Election day: USU exit polls
Watch the numbers roll in live on this the last day of voting.
Disclaimer: Honi Editors Lamya Rahman and Liam Donohoe are not involved in any decisions or contributions to USU Board Election coverage.
We’ve arrived. Today, on one of the year’s coldest days so far, USyd will vote in its next five Board Directors. Election day is here—and the polls are open across campus. Honi will be taking exit polls right up until voting closes at 6:30 pm. The following two charts aggregate data gathered on Monday, Tuesday and today. They’ll update in real time as the numbers roll in.
Day 2 recap
Returning Officer Penny Crossley sent out a strongly worded email late yesterday afternoon, urging candidates to be more respectful of each other and avoid potentially hurtful personal remarks. This comes off the back of a minor spat on Eastern Avenue, which is largely based on ‘he said / she said’ allegations. Grassroots’ Maya Eswaran is alleged to have interrupted a conversation between two voters and two Finch campaigners, telling the voters that Finch is a Liberal. The two voters later told Unity’s Connor Wherrett, a personal acquaintance of theirs, that Eswaran had been “quite rude to them”, according to Wherrett.
In response, Wherrett allegedly loudly commented that Eswaran’s campaigners had been banned on Friday (due to a verbal fight between her campaign managers and NLS’ Bec Miller, over a preference deal). A Grassroots representative told Honi that Eswaran, who was within earshot, became upset about personal character attacks made on her by Wherrett, and took a brief break from campaigning.
Finch camp is largely staying out of the incident, having heard conflicting reports about the alleged incident, with “major inconsistencies” that made “it difficult to know what is accurate”.
At the end of Day 2, the results were more or less unchanged from the end of Day 1. Our polling added together data from Day 1 and Day 2, and had a sample size of 603 voters. Based on this data, Zimeng Ye retained an impressive lead, taking more than double the number of first preferences than Decheng Sun, her nearest competitor. Ye’s proportion of the vote did contract by about 4 per cent. This was mainly the result of a stronger performance by Mike Mao, who improved on his Day 1 vote by nearly three percentage points. In absolute terms, his share of the first preference vote was still small on 4.3 per cent. He and Daniel Lee remain the two poorest performers. The other candidates’ positions are similar to where they were at the end of Day 1.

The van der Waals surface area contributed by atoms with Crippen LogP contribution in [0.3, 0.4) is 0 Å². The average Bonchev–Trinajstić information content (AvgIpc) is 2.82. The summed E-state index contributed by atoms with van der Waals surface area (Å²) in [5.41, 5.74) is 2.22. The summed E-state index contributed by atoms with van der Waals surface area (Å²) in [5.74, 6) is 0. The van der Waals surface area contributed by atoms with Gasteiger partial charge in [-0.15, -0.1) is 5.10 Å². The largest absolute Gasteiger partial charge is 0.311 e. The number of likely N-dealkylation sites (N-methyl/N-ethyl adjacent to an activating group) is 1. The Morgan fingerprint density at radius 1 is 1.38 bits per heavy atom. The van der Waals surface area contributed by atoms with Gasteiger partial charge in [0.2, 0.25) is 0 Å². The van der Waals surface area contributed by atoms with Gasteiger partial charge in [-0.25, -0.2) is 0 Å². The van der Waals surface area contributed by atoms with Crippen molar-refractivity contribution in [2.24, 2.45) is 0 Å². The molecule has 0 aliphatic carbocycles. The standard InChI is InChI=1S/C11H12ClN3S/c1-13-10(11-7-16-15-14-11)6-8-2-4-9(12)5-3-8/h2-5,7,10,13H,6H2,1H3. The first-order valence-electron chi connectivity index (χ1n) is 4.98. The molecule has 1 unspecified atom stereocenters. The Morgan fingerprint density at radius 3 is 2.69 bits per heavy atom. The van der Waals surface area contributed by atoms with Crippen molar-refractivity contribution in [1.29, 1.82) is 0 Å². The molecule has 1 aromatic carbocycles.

Based on the total numbers at the end of Day 2, this is our projection for how the count would turn out if held now:
Count 1: Zimeng Ye elected, Decheng Sun elected (both break quota)
Count 2: Lachlan Finch elected (on second preferences from Ye)
Count 3: Daniel Lee excluded
Count 4: Mike Mao excluded
Count 5: Bec Miller excluded, Maya Eswaran elected, Connor Wherrett elected
On second preferences, Ye once again excelled in directing voters’ preferences where she wanted them: half of all her voters put Lachlan Finch second, following the suggested order on her how-to-vote cards. The only candidate who outperformed Ye on this point was Bec Miller: 56 per cent of her voters followed her how-to-votes’ suggestion to preference Connor Wherrett second. This reflected a three-way preference deal between Wherrett, Miller and Daniel Lee.
Maya Eswaran was less successful in controlling her preference flow. Only 35 per cent of her voters followed her how-to-vote cards to preference Decheng Sun second. Over 22 per cent instead preferenced Bec Miller, who—like Eswaran—identifies as “left-wing”. Miller is a member of Labor Left faction NLS, whereas Eswaran is a member of broad-left grouping Grassroots. Curiously, 10 per cent of Eswaran voters preferenced Lachlan Finch, who—though running as an independent—is associated with the Young Liberals.